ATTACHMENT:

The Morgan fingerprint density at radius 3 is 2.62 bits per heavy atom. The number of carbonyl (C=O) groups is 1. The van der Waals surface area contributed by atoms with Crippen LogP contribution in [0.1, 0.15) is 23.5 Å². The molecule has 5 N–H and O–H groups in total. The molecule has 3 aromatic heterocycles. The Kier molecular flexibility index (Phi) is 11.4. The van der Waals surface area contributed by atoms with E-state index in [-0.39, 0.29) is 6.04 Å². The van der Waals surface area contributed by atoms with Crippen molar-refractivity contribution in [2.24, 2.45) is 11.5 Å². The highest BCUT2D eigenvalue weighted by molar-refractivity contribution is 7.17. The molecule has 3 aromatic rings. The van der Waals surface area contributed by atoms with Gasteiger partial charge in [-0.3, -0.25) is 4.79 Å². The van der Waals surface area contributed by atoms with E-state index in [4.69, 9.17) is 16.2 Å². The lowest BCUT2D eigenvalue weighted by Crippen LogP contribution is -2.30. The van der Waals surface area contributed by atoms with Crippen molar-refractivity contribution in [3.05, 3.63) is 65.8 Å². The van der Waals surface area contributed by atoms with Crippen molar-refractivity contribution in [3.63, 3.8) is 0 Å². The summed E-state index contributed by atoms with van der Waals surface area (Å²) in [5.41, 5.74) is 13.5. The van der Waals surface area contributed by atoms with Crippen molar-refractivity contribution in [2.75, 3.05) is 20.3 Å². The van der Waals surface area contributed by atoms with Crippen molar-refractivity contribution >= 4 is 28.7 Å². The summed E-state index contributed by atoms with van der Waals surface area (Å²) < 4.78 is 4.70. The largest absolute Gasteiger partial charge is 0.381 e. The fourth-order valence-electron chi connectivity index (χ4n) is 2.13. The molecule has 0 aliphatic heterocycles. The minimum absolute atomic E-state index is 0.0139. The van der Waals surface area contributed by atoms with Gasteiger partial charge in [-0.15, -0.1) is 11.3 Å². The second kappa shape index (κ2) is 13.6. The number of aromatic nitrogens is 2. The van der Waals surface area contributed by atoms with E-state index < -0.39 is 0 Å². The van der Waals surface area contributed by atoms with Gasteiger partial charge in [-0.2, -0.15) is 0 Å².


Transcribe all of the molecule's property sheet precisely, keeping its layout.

The Morgan fingerprint density at radius 3 is 2.62 bits per heavy atom. The number of carbonyl (C=O) groups is 1. The van der Waals surface area contributed by atoms with Crippen LogP contribution in [0.1, 0.15) is 23.5 Å². The molecule has 5 N–H and O–H groups in total. The molecule has 3 aromatic heterocycles. The Kier molecular flexibility index (Phi) is 11.4. The van der Waals surface area contributed by atoms with E-state index in [-0.39, 0.29) is 6.04 Å². The van der Waals surface area contributed by atoms with Crippen molar-refractivity contribution in [2.24, 2.45) is 11.5 Å². The highest BCUT2D eigenvalue weighted by molar-refractivity contribution is 7.17. The molecule has 3 aromatic rings. The van der Waals surface area contributed by atoms with Gasteiger partial charge in [-0.3, -0.25) is 4.79 Å². The van der Waals surface area contributed by atoms with E-state index in [4.69, 9.17) is 16.2 Å². The lowest BCUT2D eigenvalue weighted by Crippen LogP contribution is -2.30. The van der Waals surface area contributed by atoms with Crippen molar-refractivity contribution in [3.05, 3.63) is 65.8 Å². The van der Waals surface area contributed by atoms with Crippen molar-refractivity contribution in [3.63, 3.8) is 0 Å². The summed E-state index contributed by atoms with van der Waals surface area (Å²) in [5.41, 5.74) is 13.5. The van der Waals surface area contributed by atoms with Crippen molar-refractivity contribution in [2.75, 3.05) is 20.3 Å². The van der Waals surface area contributed by atoms with Crippen molar-refractivity contribution >= 4 is 28.7 Å². The summed E-state index contributed by atoms with van der Waals surface area (Å²) < 4.78 is 4.70. The largest absolute Gasteiger partial charge is 0.381 e. The fourth-order valence-electron chi connectivity index (χ4n) is 2.13. The molecule has 0 aliphatic heterocycles. The minimum absolute atomic E-state index is 0.0139. The van der Waals surface area contributed by atoms with Gasteiger partial charge in [-0.15, -0.1) is 11.3 Å². The second kappa shape index (κ2) is 13.6. The number of aromatic nitrogens is 2. The van der Waals surface area contributed by atoms with E-state index < -0.39 is 0 Å². The van der Waals surface area contributed by atoms with Gasteiger partial charge in [-0.2, -0.15) is 0 Å².